Scientists analysing end-of-summer snowline survey photos have estimated that 13 million cubic meters of ice have been lost from just one glacier from 2016 to 2019.
NIWA climate scientist Dr Andrew Lorrey says that the volume lost from the Brewster Glacier in Mt Aspiring National Park is about equal to the basic drinking water requirements for all New Zealanders for those three years.
The amount was calculated by Dr Lauren Vargo, a researcher based at Victoria University Wellington who has pioneered photogrammetry techniques to track New Zealand ice volume changes through time.
However, the volume lost from Brewster Glacier is only a small part of the Southern Alps ice storage which has been in a decline since annual monitoring of the glaciers began in the late 1970s.
Dr Lorrey, who coordinates the aerial survey each March, says about 30 per cent of the Southern Alps ice volume has been lost over the past four decades which is equivalent to 15.9 trillion litres of water – about equal to the basic daily water use requirements over that timespan for a population the size of New Zealand today.
This year scientists from NIWA and the Victoria University Wellington recorded more snow on the South Island glaciers than the previous two years, but warned it could not be considered any kind of recovery.
Dr Lorrey says this year’s snowline was part of standard climate variability, in which some good snow years are to be expected amongst the trend of increasing frequency for warmer temperatures.
But he says it would take between 20 to 30 years like this one to "even start to consider whether the recent damage can be reversed to any degree".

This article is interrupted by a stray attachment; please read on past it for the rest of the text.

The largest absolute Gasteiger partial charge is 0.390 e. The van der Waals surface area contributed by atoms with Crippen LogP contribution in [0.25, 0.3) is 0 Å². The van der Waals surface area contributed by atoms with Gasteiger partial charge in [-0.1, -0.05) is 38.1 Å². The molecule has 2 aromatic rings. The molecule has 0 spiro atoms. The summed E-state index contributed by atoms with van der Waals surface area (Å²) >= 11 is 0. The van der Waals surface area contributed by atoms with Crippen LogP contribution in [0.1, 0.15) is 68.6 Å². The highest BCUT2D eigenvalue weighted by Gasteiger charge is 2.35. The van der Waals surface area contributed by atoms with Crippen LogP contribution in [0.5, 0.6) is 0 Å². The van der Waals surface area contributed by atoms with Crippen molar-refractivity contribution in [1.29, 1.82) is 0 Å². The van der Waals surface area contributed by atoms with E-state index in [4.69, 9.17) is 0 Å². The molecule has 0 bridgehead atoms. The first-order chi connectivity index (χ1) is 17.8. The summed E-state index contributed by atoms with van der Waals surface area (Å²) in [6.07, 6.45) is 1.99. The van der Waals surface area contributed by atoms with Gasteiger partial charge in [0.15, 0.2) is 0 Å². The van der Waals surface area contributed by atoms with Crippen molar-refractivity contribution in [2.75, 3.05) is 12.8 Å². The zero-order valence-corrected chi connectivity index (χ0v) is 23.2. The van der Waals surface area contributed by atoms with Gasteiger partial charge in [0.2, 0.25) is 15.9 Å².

That is because the previous two years had produced particularly harsh conditions, with marine heatwaves and record temperatures taking their toll on the glaciers and pushing snowlines off the top of many mountains.
In order to grow glaciers, the long-term permanent snowline must be below the mountain top so winter snow can be retained to form ice. However, Dr Lorrey says the damage sustained by some small glaciers between 2018 and 2019 has placed them on a path to extinction.
In addition, this year ash from the Australian bushfires blanketed the Southern Alps ice, which absorbs more solar radiation and increases the potential for more melting.
Dr Lorrey says thousands of photos taken of key index glaciers during each annual survey are increasing in importance because they provide scientists with a better idea of this part of New Zealand’s water accountancy.
"Over the past few years, our observations of extreme and variable conditions highlight strong impacts on water – which is arguably our most precious natural resource."
Dr Lorrey says the long-term glacier photo archive is a valuable scientific resource for future generations and also helps establish how the climate is changing in New Zealand.